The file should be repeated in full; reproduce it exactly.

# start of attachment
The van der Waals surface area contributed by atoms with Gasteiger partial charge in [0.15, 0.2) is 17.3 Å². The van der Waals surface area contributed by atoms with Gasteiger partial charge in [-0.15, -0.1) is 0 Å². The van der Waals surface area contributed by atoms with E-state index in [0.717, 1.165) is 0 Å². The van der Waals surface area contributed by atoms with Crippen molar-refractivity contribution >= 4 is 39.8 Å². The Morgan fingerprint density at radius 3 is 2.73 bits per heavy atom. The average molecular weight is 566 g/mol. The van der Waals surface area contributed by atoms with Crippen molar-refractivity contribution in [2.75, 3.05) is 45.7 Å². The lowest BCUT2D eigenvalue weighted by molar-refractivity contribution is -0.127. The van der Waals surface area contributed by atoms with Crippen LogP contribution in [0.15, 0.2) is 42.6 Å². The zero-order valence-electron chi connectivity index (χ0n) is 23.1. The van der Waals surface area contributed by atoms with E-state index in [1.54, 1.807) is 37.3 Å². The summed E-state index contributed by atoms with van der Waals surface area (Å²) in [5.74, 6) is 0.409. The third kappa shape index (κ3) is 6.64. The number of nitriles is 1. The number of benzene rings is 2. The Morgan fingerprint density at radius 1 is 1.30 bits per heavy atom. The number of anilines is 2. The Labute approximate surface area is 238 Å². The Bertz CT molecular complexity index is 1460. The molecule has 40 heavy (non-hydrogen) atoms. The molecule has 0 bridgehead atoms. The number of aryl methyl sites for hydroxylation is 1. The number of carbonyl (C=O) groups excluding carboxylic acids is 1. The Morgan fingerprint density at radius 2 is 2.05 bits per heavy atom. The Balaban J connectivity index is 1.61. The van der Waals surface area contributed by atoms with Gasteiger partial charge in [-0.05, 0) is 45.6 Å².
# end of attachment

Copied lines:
The van der Waals surface area contributed by atoms with Gasteiger partial charge in [0.15, 0.2) is 17.3 Å². The van der Waals surface area contributed by atoms with Gasteiger partial charge in [-0.15, -0.1) is 0 Å². The van der Waals surface area contributed by atoms with E-state index in [0.717, 1.165) is 0 Å². The van der Waals surface area contributed by atoms with Crippen molar-refractivity contribution >= 4 is 39.8 Å². The Morgan fingerprint density at radius 3 is 2.73 bits per heavy atom. The average molecular weight is 566 g/mol. The van der Waals surface area contributed by atoms with Crippen molar-refractivity contribution in [2.75, 3.05) is 45.7 Å². The lowest BCUT2D eigenvalue weighted by molar-refractivity contribution is -0.127. The van der Waals surface area contributed by atoms with Crippen LogP contribution in [0.15, 0.2) is 42.6 Å². The zero-order valence-electron chi connectivity index (χ0n) is 23.1. The van der Waals surface area contributed by atoms with E-state index in [1.54, 1.807) is 37.3 Å². The summed E-state index contributed by atoms with van der Waals surface area (Å²) in [5.74, 6) is 0.409. The third kappa shape index (κ3) is 6.64. The number of nitriles is 1. The number of benzene rings is 2. The Morgan fingerprint density at radius 1 is 1.30 bits per heavy atom. The number of anilines is 2. The Labute approximate surface area is 238 Å². The Bertz CT molecular complexity index is 1460. The molecule has 40 heavy (non-hydrogen) atoms. The molecule has 0 bridgehead atoms. The number of aryl methyl sites for hydroxylation is 1. The number of carbonyl (C=O) groups excluding carboxylic acids is 1. The Morgan fingerprint density at radius 2 is 2.05 bits per heavy atom. The Balaban J connectivity index is 1.61. The van der Waals surface area contributed by atoms with Gasteiger partial charge in [-0.05, 0) is 45.6 Å².